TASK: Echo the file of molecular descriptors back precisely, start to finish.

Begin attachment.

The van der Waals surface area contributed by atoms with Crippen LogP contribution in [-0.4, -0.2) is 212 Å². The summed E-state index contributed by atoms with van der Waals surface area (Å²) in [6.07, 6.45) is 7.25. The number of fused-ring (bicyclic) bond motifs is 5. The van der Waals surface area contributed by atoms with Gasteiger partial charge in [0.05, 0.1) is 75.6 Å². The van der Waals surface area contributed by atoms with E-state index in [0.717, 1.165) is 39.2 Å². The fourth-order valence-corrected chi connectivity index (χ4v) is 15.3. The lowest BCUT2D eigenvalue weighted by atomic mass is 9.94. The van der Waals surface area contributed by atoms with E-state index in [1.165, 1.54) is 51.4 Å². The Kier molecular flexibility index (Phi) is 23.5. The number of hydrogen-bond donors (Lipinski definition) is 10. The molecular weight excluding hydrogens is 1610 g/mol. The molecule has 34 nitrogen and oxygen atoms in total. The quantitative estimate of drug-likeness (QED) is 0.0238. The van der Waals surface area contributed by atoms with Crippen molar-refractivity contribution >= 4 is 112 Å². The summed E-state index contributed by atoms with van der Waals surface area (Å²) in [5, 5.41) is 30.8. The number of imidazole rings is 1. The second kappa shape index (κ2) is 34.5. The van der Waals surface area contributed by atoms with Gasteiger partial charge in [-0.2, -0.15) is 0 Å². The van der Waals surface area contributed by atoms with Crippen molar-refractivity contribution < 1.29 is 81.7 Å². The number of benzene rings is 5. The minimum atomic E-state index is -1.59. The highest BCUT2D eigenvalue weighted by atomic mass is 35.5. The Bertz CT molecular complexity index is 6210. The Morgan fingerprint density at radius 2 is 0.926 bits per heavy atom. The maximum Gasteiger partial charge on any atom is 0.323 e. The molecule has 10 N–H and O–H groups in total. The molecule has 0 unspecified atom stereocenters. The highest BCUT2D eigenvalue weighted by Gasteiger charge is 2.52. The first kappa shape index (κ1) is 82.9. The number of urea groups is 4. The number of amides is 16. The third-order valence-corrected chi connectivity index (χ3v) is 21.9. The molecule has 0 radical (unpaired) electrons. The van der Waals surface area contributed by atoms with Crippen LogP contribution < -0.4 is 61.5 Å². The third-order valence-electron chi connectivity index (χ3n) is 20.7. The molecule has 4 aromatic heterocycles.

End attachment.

The van der Waals surface area contributed by atoms with Crippen LogP contribution in [-0.4, -0.2) is 212 Å². The summed E-state index contributed by atoms with van der Waals surface area (Å²) in [6.07, 6.45) is 7.25. The number of fused-ring (bicyclic) bond motifs is 5. The van der Waals surface area contributed by atoms with Gasteiger partial charge in [0.05, 0.1) is 75.6 Å². The van der Waals surface area contributed by atoms with E-state index in [0.717, 1.165) is 39.2 Å². The fourth-order valence-corrected chi connectivity index (χ4v) is 15.3. The lowest BCUT2D eigenvalue weighted by atomic mass is 9.94. The van der Waals surface area contributed by atoms with E-state index in [1.165, 1.54) is 51.4 Å². The Kier molecular flexibility index (Phi) is 23.5. The number of hydrogen-bond donors (Lipinski definition) is 10. The molecular weight excluding hydrogens is 1610 g/mol. The molecule has 34 nitrogen and oxygen atoms in total. The quantitative estimate of drug-likeness (QED) is 0.0238. The van der Waals surface area contributed by atoms with Crippen molar-refractivity contribution >= 4 is 112 Å². The summed E-state index contributed by atoms with van der Waals surface area (Å²) in [5, 5.41) is 30.8. The number of imidazole rings is 1. The second kappa shape index (κ2) is 34.5. The van der Waals surface area contributed by atoms with Gasteiger partial charge in [-0.2, -0.15) is 0 Å². The van der Waals surface area contributed by atoms with Crippen molar-refractivity contribution < 1.29 is 81.7 Å². The number of benzene rings is 5. The minimum atomic E-state index is -1.59. The highest BCUT2D eigenvalue weighted by atomic mass is 35.5. The Bertz CT molecular complexity index is 6210. The Morgan fingerprint density at radius 2 is 0.926 bits per heavy atom. The maximum Gasteiger partial charge on any atom is 0.323 e. The molecule has 10 N–H and O–H groups in total. The molecule has 0 unspecified atom stereocenters. The highest BCUT2D eigenvalue weighted by Gasteiger charge is 2.52. The first kappa shape index (κ1) is 82.9. The number of urea groups is 4. The number of amides is 16. The third-order valence-corrected chi connectivity index (χ3v) is 21.9. The molecule has 0 radical (unpaired) electrons. The van der Waals surface area contributed by atoms with Crippen LogP contribution < -0.4 is 61.5 Å². The third-order valence-electron chi connectivity index (χ3n) is 20.7. The molecule has 4 aromatic heterocycles.